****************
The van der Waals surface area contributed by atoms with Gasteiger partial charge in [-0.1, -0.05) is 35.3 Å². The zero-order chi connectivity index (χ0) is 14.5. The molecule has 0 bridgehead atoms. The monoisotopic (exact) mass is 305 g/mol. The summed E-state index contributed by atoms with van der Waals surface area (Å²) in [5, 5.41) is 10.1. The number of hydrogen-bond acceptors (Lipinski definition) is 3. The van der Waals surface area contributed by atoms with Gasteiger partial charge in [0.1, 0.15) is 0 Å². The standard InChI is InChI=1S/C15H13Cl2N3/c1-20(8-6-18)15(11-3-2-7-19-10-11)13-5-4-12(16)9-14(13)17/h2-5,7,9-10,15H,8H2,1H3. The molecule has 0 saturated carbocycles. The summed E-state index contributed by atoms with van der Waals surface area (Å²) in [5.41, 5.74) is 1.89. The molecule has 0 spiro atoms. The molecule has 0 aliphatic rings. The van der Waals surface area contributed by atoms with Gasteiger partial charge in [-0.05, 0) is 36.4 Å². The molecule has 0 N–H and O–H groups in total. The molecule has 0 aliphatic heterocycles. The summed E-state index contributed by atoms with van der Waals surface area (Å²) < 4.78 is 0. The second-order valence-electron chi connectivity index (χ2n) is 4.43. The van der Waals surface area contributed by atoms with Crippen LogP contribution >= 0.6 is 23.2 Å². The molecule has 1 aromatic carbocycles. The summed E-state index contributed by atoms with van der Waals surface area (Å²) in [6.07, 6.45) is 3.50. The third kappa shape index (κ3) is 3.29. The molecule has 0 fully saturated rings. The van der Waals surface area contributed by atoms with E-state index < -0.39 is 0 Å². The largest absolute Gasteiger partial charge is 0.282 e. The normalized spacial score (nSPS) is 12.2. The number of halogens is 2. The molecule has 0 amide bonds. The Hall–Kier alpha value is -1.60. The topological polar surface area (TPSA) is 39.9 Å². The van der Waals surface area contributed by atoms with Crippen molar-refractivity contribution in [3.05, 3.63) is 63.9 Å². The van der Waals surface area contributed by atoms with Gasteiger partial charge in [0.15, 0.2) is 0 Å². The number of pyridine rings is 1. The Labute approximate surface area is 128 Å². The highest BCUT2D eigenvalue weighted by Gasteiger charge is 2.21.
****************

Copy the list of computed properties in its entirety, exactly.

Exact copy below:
The van der Waals surface area contributed by atoms with Gasteiger partial charge in [-0.1, -0.05) is 35.3 Å². The zero-order chi connectivity index (χ0) is 14.5. The molecule has 0 bridgehead atoms. The monoisotopic (exact) mass is 305 g/mol. The summed E-state index contributed by atoms with van der Waals surface area (Å²) in [5, 5.41) is 10.1. The number of hydrogen-bond acceptors (Lipinski definition) is 3. The van der Waals surface area contributed by atoms with Gasteiger partial charge in [0.1, 0.15) is 0 Å². The standard InChI is InChI=1S/C15H13Cl2N3/c1-20(8-6-18)15(11-3-2-7-19-10-11)13-5-4-12(16)9-14(13)17/h2-5,7,9-10,15H,8H2,1H3. The molecule has 0 saturated carbocycles. The summed E-state index contributed by atoms with van der Waals surface area (Å²) in [5.41, 5.74) is 1.89. The molecule has 0 spiro atoms. The molecule has 0 aliphatic rings. The van der Waals surface area contributed by atoms with Gasteiger partial charge in [-0.05, 0) is 36.4 Å². The molecule has 0 N–H and O–H groups in total. The molecule has 0 aliphatic heterocycles. The summed E-state index contributed by atoms with van der Waals surface area (Å²) < 4.78 is 0. The second-order valence-electron chi connectivity index (χ2n) is 4.43. The van der Waals surface area contributed by atoms with Crippen LogP contribution >= 0.6 is 23.2 Å². The molecule has 1 aromatic carbocycles. The summed E-state index contributed by atoms with van der Waals surface area (Å²) in [6.07, 6.45) is 3.50. The third kappa shape index (κ3) is 3.29. The molecule has 0 fully saturated rings. The van der Waals surface area contributed by atoms with E-state index < -0.39 is 0 Å². The largest absolute Gasteiger partial charge is 0.282 e. The normalized spacial score (nSPS) is 12.2. The number of halogens is 2. The molecule has 0 amide bonds. The Hall–Kier alpha value is -1.60. The topological polar surface area (TPSA) is 39.9 Å². The van der Waals surface area contributed by atoms with Crippen molar-refractivity contribution in [3.05, 3.63) is 63.9 Å². The van der Waals surface area contributed by atoms with Gasteiger partial charge in [0.15, 0.2) is 0 Å². The number of pyridine rings is 1. The Labute approximate surface area is 128 Å². The highest BCUT2D eigenvalue weighted by Gasteiger charge is 2.21.